Lenses and mirrors with freeform surfaces enable optical designers to create, for some purposes, optical devices that are lighter, more compact, and more effective than conventional designs using spherical or even rotationally symmetric aspherical optics.
However, until now, determining which freeform surfaces will work best (if at all) in a given optical configuration has been a time-consuming and often expensive process of trial and error.
Now, in a paper in Nature Communications, lead author Aaron Bauer, a senior research engineer at the University of Rochester’s Center for Freeform Optics (CeFO), combines theory and practice in a step-by-step method that eliminates much of the guesswork.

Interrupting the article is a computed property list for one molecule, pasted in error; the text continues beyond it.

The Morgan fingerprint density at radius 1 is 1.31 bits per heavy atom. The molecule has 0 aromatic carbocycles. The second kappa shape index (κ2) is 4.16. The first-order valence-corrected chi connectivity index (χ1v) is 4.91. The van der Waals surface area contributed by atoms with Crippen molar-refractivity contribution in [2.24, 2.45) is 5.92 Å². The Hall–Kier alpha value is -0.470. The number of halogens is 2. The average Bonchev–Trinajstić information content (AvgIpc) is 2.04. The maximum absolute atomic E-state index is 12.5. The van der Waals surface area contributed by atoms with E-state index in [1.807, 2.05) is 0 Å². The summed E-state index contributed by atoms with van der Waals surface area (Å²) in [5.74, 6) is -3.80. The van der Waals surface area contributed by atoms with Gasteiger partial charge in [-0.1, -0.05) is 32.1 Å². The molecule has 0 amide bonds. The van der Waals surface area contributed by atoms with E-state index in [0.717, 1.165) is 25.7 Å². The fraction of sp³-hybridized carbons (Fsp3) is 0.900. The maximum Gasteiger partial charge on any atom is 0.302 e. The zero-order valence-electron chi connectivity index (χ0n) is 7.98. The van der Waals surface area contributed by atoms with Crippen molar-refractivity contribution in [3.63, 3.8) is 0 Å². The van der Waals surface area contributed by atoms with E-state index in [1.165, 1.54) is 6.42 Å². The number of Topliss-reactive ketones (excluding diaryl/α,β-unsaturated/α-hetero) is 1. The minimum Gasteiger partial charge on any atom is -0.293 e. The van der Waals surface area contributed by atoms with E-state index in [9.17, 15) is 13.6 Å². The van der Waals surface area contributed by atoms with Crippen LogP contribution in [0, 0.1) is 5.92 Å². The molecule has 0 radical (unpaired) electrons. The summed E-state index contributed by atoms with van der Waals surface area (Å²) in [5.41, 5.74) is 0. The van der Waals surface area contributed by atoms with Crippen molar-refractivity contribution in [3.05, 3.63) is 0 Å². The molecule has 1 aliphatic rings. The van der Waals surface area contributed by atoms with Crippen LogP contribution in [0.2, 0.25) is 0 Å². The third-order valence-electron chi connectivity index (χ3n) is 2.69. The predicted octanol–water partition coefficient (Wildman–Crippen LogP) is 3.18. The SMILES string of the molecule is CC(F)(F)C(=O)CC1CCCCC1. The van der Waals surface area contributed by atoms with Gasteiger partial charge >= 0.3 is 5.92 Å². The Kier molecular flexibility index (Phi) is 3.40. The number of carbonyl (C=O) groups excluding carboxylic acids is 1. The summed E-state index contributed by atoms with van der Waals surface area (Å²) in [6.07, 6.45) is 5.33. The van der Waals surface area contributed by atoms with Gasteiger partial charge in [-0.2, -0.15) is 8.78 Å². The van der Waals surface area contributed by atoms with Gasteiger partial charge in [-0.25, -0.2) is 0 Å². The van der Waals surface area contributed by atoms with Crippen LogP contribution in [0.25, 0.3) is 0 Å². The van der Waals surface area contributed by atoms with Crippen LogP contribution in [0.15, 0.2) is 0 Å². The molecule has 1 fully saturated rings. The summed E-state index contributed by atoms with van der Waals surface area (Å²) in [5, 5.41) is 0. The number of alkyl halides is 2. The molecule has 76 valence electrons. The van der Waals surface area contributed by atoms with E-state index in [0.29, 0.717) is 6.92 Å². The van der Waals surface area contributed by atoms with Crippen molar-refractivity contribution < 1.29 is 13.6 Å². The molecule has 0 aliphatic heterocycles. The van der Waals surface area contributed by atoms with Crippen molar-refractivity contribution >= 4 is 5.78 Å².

“Aaron has developed a process to design with freeform surfaces that can be applied very generally,” says coauthor Jannick Rolland, CeFO director and Brian F. Thompson Professor of Optical Engineering. “It’s really beautiful, and even at times feels like magic.”
She believes the findings will help accelerate the adoption of freeform optics in industry. “People will no longer say ‘Oh, it’s too expensive to build with freeform optics,'” she says. “Because now you can make something that may cost a tenth of what it would have cost otherwise.”